John Forth reviews a recent collection by Judi Benson and a new chapbook from Peter Kenny

rockingham_-_hole_in_the_wallthe-nightwork-cover-reveal Hole in the Wall by Judi Benson
Rockingham, 2013
ISBN 9781 90485 1509   72pp         £9.99


The Nightwork by Peter Kenny
Telltale Press, 2014
ISBN 9780-9928555-1-2   20pp         £4



If word and phrase had not been so battered, I’d want to say that Judi Benson’s transparent poems go straight for the heart; and might say it anyway. Roy Fisher called them ‘talking poems’, which is just right. The moving heart of her recent collection contains musings about time and poems of grieving for her husband, Ken Smith. Some probe the art of poetry, while often pretending to probe elsewhere, into other situations she encountered in her two years as writer-in-residence at Dumfries Royal Infirmary, in oncology and palliative care. That idle day when the ‘Phlebotomist’ applied to begin her career there might actually be anyone’s beginning anywhere: She didn’t lie in her bed at night as a wee lassie, / stroking her arms, trying to find veins in the dark. Nor did she follow any path of inevitability that led to her expertise in finding gold slivers of veins, where were none. She is a part of ‘The Set-Up’, a collage of stuff said in hospital which also grimly includes a doctor’s assessment:

You’ll find another language is spoken here…
Don’t try to learn it or else you’ll forget your own.
Eat all the apples you like, we’ll still come.

At times, life itself on the wards feels like a war-zone. The poem ‘Mistaken’ painstakingly lists all the things she isn’t; she brings only Little Ladders of meaning / basket weaving where no rushes go. Paradox takes over in ‘Message to Joe’ – Joe being a patient who spends Seven years coming here to gain two…killing the time it takes to buy some more. The speaker seeks ways to avoid defeat, but ‘The Changing Room’, a tribute to the nurses, is enough on its own to justify having a writer residing.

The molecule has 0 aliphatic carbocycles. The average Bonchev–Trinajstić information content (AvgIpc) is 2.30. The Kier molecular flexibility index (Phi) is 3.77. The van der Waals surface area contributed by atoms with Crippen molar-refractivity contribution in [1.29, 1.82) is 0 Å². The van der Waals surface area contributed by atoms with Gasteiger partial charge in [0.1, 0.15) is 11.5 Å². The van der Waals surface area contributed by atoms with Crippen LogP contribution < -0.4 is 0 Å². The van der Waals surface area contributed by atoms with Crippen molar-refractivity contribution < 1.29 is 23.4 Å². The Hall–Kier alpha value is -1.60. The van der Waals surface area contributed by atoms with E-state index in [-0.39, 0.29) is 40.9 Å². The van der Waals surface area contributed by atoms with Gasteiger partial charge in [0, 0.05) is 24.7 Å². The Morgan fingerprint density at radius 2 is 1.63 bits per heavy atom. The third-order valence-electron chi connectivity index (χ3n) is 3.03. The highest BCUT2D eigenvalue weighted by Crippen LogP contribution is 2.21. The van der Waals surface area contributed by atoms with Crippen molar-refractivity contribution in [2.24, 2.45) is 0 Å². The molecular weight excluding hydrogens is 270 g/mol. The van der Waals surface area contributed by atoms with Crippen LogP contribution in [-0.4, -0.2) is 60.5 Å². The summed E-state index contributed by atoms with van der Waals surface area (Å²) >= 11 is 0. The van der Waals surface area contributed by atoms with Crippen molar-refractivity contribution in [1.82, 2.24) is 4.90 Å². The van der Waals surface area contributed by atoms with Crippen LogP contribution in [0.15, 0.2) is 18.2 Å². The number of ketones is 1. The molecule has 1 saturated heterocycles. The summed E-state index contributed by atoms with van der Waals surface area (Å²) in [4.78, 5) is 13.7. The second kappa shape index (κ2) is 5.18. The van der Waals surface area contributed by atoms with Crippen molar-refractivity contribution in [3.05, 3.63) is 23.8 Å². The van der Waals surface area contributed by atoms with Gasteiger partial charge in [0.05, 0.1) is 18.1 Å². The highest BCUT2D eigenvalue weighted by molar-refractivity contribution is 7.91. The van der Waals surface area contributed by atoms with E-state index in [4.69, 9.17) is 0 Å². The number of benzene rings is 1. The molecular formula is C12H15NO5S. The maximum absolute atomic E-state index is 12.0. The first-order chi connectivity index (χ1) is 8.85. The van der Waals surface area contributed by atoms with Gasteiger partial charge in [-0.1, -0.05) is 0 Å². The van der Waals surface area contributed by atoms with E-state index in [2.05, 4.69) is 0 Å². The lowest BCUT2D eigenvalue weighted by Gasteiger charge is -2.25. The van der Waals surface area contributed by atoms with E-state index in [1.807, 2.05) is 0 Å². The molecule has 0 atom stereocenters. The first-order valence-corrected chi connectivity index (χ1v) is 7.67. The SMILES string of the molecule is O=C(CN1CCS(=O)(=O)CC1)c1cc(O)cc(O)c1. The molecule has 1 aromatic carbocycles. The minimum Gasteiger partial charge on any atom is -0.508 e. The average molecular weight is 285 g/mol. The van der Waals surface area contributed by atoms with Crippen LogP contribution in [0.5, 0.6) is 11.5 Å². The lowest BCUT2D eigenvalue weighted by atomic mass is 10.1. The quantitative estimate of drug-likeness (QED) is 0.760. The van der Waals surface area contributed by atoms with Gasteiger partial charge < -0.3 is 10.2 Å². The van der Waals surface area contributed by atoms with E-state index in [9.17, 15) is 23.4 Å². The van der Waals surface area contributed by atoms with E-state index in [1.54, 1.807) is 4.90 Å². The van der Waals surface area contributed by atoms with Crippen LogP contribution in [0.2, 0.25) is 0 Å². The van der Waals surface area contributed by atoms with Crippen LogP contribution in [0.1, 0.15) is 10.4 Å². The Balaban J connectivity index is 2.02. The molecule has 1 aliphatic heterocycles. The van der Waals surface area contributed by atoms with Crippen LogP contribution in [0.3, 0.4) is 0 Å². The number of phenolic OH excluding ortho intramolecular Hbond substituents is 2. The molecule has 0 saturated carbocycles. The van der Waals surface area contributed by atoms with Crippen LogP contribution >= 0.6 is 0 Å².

Poems addressed to Ken tackle the will to carry on and to leave grief precisely as and where it is, especially in ‘Dear Diary’ which confronts a need to share small things when one is no longer able to: How much Ken’s ears have been spared / though he’d have tuned out… then ends with an exploration and re-enactment of something close to Prufrock’s ragged claws. Two of several ‘one-word-sonnets’, playfully presented as thin lists on the page, conclude ‘The Dreich Elephant Speaks’:

It took me two years to dry out, wringe this heart thru the Mangle
life had become. And still I say, blessed be the rain, all our dead.

A tube ride ‘In the Dark’ is an example of an echo-chamber she uses cleverly and often: The last of the light has lost your way / and there is No Way Out. She also has a deceptively easy manner in speaking for the many when appearing to be specific, and she can wield an irony in ‘Taxing Times’:

I don’t earn but I work hard at proving it.
Here’s the proof of my failings,
how I’ve lived my life all wrong.